Like many other Members, I was a student, and this was a specialist area of my politics degree course. I knew the numbers, and I knew what the Nazis were
29 Jan 2009 : Column 494
about, but facing it is a different matter. I tried to explain to the students that it is sometimes necessary to understand that fear can be transformed into indifference, causing people to say, “I do not want to know”. The inability to respect differences becomes a way of blocking out the fact that something is happening in one’s own street.

It is important for us all to recognise that a visit to Auschwitz-Birkenau is very valuable. It is equally important for us all to understand—as those students clearly understood—that any form of racial superiority is a tool used by some to divide humans. It is not there to produce human respect; it is not there to produce the best in all nations.

Today, we hear the statement to which we all cling and which we must repeat loudly and clearly; we must stand up to hatred. We must say to those who look the other way that if they do not stand up and support decency, there will inevitably be a Rwanda, a Darfur or a Bosnia. One day it might be them and their families who are involved, so standing up is important.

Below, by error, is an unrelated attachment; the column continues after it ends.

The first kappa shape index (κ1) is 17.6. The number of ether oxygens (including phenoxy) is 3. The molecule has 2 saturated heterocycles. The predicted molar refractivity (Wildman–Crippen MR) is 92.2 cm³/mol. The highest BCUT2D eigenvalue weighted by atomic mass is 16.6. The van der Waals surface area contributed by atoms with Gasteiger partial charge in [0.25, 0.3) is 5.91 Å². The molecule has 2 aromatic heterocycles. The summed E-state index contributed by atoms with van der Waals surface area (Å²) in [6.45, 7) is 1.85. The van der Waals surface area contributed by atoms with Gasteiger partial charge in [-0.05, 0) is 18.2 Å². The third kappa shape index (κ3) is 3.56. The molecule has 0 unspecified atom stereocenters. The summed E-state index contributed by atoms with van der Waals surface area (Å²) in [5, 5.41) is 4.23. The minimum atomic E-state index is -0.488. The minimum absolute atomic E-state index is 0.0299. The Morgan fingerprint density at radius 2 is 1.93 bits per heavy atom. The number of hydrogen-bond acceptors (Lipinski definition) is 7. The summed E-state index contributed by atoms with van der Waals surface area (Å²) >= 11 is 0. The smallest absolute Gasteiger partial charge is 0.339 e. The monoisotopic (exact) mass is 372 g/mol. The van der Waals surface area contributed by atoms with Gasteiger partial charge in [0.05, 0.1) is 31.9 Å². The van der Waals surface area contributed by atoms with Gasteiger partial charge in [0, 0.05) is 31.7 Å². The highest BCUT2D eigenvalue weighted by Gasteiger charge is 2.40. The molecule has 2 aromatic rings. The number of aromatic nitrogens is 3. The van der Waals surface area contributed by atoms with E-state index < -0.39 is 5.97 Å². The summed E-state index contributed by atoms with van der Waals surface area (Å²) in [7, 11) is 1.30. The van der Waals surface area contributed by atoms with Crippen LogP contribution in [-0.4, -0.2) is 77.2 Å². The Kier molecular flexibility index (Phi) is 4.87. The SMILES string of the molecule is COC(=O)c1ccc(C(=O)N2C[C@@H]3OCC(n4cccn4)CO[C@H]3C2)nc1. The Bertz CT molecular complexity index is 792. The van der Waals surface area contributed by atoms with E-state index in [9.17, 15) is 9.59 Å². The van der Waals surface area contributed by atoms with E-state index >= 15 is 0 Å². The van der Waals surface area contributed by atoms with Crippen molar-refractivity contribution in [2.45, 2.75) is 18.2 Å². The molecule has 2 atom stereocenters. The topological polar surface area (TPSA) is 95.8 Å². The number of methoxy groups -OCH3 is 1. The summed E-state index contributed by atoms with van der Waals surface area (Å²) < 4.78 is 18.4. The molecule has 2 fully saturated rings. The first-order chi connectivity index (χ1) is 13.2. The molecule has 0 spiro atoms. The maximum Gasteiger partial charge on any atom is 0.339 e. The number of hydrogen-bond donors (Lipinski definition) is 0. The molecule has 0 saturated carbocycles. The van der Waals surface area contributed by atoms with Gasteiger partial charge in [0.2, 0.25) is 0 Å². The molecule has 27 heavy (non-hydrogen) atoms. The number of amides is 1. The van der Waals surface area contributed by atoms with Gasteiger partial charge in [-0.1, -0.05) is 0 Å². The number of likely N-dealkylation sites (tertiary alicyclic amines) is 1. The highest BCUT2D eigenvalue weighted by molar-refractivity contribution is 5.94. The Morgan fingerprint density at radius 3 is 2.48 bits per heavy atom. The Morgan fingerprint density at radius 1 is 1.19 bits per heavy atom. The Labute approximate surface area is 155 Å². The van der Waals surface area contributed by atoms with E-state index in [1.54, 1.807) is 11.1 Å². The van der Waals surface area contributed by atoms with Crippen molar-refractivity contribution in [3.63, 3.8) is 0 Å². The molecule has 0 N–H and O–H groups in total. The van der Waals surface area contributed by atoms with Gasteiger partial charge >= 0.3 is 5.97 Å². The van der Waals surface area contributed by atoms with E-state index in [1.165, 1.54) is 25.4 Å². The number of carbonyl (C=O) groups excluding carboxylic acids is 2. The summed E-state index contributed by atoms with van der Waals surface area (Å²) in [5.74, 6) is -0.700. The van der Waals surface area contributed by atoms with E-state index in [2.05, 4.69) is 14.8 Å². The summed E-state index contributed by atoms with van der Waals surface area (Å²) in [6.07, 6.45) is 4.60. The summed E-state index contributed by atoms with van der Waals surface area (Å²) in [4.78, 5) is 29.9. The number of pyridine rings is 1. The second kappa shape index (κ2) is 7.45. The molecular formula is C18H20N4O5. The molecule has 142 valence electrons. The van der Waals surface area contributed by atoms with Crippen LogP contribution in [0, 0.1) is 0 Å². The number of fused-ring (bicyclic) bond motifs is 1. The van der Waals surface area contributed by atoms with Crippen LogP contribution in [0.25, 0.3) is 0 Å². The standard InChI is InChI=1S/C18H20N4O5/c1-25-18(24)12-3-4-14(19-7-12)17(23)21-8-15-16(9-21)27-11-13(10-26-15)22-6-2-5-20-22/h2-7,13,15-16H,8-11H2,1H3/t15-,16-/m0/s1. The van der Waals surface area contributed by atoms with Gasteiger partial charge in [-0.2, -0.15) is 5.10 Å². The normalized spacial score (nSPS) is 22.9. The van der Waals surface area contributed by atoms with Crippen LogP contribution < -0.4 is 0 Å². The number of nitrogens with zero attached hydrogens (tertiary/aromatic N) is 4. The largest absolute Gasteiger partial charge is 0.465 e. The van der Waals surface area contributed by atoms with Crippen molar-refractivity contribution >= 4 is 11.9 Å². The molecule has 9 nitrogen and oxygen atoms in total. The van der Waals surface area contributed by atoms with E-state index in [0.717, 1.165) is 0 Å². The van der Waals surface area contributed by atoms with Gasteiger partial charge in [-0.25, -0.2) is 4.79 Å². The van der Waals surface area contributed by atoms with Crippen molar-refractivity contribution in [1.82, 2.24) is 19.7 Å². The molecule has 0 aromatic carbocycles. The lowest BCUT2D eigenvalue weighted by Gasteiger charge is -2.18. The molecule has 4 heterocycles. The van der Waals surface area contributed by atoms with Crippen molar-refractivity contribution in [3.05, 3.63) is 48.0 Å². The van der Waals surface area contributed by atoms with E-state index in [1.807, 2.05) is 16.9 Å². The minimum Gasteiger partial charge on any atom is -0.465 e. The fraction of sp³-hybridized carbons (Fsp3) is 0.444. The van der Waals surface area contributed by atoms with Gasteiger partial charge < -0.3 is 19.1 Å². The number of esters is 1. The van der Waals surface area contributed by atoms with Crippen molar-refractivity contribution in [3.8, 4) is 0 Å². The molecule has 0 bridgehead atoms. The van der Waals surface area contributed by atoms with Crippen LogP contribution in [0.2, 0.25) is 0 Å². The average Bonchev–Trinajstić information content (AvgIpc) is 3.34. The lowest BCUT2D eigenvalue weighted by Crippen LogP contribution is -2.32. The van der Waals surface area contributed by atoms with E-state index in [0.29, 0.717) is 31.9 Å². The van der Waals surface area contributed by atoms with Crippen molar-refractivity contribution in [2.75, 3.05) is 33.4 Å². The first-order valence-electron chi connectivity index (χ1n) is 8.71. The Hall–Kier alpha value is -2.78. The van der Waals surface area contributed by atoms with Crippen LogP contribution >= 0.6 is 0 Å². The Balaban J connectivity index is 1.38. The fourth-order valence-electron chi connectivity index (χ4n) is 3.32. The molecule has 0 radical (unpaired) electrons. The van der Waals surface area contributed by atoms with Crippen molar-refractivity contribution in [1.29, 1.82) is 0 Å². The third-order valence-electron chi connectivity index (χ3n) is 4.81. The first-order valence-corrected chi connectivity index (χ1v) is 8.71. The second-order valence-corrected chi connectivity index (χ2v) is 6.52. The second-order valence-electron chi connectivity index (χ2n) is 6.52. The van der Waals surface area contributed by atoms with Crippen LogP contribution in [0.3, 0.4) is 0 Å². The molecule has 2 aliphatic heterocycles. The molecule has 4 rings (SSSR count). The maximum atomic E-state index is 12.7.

Footballers gave us a tremendous example. Black players were spat at and had things thrown at them while they were playing, but they stood up and said, “Give racism the red card.” The fact that ordinary youngsters, often from impoverished backgrounds in my communities, have leaders who will give them a steer and something to believe in is crucial. We can do something; we do not have to turn away.

We must learn the lessons of the 1930s and say to our children and our communities, “Never again.” I would—

Madam Deputy Speaker: Order. The hon. Lady’s time is up.